The rugby landscape is changing, the MLR league and its predecessor PRO Rugby, is adding another option, an American focused one, that is accelerating the growth of rugby in the USA. The Ontario Arrows will attract more domestic players to Ontario if they get in MLR in 2019, Rugby Canada is behind it, Bill Webb a Rugby Canada director is the main backer.

It's not all bad news for the BC Premier however, the UBCOB Ravens went down and defeated the Houston Sabercats in preseason play, a better result than the Ontario Arrows achieved. The level of the top teams in BC Premier is still up there with the best in North America. Club directors are realizing now that to maintain that top level the answer is quality imports mixed with locally developed players. Some have said they're not investing any resources in domestic national team players under the current national team administration. Why would they, pay their flights out, give them lodging and a job and then they can't play for your club? Also the amateur clubs are getting more wise about contracts, Nanaimo Hornets flew Tim Metcher out from Australia and invested considerable money but he was signed by the Seattle Seawolves after that and became the best tighthead in the MLR league. Nanaimo were never recompensed, lesson learned.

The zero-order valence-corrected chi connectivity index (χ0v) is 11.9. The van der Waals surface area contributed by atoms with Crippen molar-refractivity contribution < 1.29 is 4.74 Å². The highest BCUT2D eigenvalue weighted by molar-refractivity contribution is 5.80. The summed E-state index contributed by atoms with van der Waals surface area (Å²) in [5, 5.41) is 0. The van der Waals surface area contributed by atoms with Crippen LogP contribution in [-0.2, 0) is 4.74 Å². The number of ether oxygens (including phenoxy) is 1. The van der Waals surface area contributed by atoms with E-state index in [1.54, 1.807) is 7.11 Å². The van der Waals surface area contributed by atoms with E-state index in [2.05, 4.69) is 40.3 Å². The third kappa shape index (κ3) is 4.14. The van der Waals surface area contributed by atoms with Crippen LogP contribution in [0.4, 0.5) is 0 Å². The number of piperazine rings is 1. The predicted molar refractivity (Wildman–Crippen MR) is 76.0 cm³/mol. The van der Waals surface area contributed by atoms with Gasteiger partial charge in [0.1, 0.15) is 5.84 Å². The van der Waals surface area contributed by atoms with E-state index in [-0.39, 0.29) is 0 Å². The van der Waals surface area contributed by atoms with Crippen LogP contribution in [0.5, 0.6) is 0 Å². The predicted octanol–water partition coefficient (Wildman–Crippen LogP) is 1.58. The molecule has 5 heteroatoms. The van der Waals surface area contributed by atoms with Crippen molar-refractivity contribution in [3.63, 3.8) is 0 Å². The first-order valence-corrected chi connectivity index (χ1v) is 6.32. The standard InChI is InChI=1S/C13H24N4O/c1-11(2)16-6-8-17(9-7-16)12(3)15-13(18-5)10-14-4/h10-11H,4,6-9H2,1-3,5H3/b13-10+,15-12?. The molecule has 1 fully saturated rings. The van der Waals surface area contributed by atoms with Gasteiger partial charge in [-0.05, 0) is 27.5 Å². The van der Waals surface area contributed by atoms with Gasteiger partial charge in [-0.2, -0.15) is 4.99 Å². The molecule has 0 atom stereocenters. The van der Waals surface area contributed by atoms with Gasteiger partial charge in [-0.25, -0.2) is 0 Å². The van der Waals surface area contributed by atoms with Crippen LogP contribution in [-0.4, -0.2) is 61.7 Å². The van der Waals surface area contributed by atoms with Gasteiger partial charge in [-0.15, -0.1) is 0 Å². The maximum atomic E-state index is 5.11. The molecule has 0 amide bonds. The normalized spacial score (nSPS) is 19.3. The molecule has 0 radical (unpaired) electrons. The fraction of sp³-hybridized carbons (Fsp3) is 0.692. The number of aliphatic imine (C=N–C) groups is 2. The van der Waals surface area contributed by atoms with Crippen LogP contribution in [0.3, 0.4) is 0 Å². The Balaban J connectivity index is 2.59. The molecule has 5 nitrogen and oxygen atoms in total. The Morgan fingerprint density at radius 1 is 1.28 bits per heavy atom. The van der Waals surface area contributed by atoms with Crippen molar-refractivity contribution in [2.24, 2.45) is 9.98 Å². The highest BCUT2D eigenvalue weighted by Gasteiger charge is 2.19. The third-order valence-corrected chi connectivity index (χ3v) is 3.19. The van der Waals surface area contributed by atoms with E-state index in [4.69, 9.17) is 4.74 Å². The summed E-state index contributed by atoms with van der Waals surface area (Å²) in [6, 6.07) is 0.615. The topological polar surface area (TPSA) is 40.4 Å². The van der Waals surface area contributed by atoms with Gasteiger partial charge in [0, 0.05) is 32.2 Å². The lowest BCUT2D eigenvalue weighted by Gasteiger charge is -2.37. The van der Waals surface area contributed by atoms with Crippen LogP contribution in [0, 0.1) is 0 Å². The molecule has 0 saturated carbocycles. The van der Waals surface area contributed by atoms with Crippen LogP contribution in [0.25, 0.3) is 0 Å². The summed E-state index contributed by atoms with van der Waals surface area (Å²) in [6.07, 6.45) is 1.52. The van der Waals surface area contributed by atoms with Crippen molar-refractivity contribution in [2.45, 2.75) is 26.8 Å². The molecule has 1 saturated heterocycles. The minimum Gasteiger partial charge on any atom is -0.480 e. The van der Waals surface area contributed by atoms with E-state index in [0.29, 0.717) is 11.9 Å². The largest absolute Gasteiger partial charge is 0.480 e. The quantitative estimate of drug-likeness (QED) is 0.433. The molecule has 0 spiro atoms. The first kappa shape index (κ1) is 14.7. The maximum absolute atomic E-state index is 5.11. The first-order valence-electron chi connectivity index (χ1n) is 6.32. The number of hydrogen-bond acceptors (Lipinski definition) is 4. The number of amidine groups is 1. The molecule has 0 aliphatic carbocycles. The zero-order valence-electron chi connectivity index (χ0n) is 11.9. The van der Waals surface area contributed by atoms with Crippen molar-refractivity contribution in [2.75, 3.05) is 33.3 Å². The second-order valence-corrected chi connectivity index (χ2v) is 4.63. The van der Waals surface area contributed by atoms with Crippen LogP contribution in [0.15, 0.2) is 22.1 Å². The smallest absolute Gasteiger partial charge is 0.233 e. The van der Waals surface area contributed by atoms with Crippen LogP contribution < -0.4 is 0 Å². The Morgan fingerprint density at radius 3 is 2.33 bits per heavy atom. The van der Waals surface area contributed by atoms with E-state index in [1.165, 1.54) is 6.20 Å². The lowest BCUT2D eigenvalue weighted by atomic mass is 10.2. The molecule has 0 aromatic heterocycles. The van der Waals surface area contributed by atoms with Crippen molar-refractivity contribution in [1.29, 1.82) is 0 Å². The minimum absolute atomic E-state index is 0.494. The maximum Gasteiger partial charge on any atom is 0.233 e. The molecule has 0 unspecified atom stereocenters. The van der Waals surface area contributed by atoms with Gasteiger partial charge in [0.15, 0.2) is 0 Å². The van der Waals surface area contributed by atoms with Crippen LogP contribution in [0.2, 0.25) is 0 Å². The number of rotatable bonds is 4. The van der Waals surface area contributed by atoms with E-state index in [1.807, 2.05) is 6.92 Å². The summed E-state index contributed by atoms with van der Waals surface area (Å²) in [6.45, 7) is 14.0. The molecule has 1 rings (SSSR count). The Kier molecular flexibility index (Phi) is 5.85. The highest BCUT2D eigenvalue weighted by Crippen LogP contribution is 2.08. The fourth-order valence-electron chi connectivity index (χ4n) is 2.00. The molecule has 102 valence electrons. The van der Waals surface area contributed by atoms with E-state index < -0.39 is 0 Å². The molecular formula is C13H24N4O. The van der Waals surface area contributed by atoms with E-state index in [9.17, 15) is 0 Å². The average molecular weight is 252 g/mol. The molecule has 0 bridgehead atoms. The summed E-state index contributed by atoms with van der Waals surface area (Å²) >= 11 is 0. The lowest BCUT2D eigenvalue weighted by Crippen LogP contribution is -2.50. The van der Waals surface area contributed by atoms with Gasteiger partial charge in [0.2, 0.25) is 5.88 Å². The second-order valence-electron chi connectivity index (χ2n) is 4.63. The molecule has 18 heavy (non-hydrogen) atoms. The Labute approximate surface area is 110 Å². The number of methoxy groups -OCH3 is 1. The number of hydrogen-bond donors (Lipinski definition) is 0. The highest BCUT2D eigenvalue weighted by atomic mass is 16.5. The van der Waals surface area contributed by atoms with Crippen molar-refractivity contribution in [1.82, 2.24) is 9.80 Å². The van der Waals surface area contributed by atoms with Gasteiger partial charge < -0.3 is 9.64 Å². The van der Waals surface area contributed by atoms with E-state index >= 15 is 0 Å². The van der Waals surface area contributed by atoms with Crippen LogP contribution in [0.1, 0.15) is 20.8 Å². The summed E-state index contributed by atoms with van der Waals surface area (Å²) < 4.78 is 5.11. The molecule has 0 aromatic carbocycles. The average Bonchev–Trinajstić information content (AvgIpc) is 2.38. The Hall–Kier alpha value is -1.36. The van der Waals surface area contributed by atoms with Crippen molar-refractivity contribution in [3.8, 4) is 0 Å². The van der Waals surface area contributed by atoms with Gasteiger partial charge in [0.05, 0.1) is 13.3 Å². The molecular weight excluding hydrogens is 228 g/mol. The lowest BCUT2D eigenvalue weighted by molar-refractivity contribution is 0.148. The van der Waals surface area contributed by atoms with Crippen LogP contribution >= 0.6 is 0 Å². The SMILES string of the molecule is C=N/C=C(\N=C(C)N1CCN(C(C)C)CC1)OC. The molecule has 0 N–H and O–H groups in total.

It's an evolving rugby landscape and that's why clubs, leagues and the BCRU have to be agile and responsive to the environment around them. Rugby Canada have been indifferent, even hostile, towards the growth of the BC Premier league and dismissive of its historical contribution to the quality of the national program. They're now reaping what they sowed.

Tweet by Clay Panga

Reply by Phil Mackenzie

Reply by Maria Samson